Urooz’s family members were against her transitioning. “Now, I don’t go home at all. I don’t want my father to feel like I disrespected him in society. Moreover, my brother feels like I have ruined his name amongst his friends. My sister, on the other hand, visits me often to see me. She also had a problem with my transitions initially, but she is okay with it now,” told Urooz.
After coming back to India, Urooz decided to do something that would change society’s perception of trans people. “I do not want people to think that trans people live only for sex work and begging. So, I started a restaurant called Street Temptation.” It was launched in 2019.
She invested about Rs.12 lakh and took up a place of about 750 sqft in Noida, Sector 119, for the restaurant. The restaurant allowed for 24 seating arrangements across two floors.
“Initially, I wasn’t able to get a place for the restaurant. People would not visit the restaurant because it was owned by a trans person. But slowly, [it] gained [traction] and then it began running well,” told Urooz.
She had nine people, including one trans person, working in the restaurant. “It was running so good that I would be able to pay everyone well and have some money left for me and to reinvest into the business.”
But then the pandemic hit and Urooz had to shut down the restaurant. “During the first lockdown, the restaurant was running but in 2021, it had to shut down completely. For a few months, I paid rent which was reduced by the landlord, but then I had no choice but to shut it temporarily as there was no source of income and I needed to pay the rent monthly,” said Urooz.
But her spirit did not stop there. While the entire nation was stuck at home to safeguard themselves from the deadly Coronavirus, Urooz put on a mask, applied covid-19 protocol, and began helping the trans community.
“Other people either had jobs working from home or have a support system to get through life. However, trans people were the most affected during the pandemic as they are the most neglected people in society. Moreover, they don’t have a support system,” said Urooz.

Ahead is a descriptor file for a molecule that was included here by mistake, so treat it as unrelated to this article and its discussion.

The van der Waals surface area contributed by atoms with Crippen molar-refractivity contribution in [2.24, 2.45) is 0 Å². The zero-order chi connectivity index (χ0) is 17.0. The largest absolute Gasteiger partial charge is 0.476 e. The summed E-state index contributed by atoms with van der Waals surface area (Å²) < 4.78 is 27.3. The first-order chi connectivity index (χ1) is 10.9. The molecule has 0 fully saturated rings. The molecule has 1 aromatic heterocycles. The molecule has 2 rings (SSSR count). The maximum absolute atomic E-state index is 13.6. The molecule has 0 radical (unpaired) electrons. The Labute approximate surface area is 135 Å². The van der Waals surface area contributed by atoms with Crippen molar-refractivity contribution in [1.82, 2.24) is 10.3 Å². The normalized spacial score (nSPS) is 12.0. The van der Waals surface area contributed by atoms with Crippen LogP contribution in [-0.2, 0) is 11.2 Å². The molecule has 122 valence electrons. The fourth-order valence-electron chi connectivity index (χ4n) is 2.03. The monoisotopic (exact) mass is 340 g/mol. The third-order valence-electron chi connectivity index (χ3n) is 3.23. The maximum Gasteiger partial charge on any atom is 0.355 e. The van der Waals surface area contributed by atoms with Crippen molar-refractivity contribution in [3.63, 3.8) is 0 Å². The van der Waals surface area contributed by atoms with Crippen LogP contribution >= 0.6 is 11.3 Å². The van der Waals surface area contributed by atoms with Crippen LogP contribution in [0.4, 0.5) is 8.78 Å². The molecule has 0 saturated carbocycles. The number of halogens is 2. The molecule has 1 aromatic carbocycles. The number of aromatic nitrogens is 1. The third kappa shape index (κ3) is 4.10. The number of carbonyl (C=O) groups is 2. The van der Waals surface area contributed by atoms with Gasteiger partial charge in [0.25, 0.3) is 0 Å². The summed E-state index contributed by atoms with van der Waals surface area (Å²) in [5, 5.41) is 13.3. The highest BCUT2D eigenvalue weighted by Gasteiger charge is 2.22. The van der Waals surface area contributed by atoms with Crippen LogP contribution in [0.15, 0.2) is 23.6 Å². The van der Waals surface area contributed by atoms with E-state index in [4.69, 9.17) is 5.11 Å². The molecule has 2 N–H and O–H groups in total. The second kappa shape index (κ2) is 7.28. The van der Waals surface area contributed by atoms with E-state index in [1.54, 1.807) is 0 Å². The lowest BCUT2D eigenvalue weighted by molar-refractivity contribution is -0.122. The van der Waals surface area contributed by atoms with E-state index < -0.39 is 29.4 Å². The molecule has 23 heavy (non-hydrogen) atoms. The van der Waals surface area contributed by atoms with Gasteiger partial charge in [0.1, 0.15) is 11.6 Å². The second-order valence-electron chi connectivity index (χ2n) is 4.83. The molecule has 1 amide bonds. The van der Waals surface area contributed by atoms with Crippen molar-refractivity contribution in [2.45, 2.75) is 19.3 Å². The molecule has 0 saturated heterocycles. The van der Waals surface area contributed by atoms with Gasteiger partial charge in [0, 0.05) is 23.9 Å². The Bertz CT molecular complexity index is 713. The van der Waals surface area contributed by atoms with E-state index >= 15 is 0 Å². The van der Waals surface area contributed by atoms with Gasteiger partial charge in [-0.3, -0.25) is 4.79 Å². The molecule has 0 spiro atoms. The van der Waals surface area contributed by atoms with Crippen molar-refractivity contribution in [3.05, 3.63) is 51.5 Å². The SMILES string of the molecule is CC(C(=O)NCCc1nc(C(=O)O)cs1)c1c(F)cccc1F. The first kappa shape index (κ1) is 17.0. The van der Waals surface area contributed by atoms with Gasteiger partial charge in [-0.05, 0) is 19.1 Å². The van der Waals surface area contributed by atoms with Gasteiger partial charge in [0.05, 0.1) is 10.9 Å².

She also organised a vaccine center exclusively for the community people in Noida with the support of the district magistrate and claimed that all trans people in Noida were vaccinated. “I believe there are about 2000 trans people across Noida and all are vaccinated,” claimed Urooz. She also helped them with rations and money to support them through the pandemic.
This year, Urooz embarked on a journey to explore India with her dog and a few friends. “I am travelling to learn the different cultures and foods in India. Also, I want to experience how people treat us in different places.” She has travelled through Bangalore to Pondicherry, Rameswaram, Kanyakumari, Kerala, Hyderabad, Chennai, and many other places.
She went on to say that “the world has become more sensitive with us, especially young people who are very much aware of the LGBTQ community and don’t have any problem with us. However, I believe there is a long way to go and people need to be more aware.”
Since she is travelling with her dog, she finds it difficult to find friendly hotels. “Sometimes I have to stay in my car or stay in small places.”
She is planning to launch a YouTube channel where she talks about her experience travelling across India with a dog. She is also reopening her restaurant in September this year.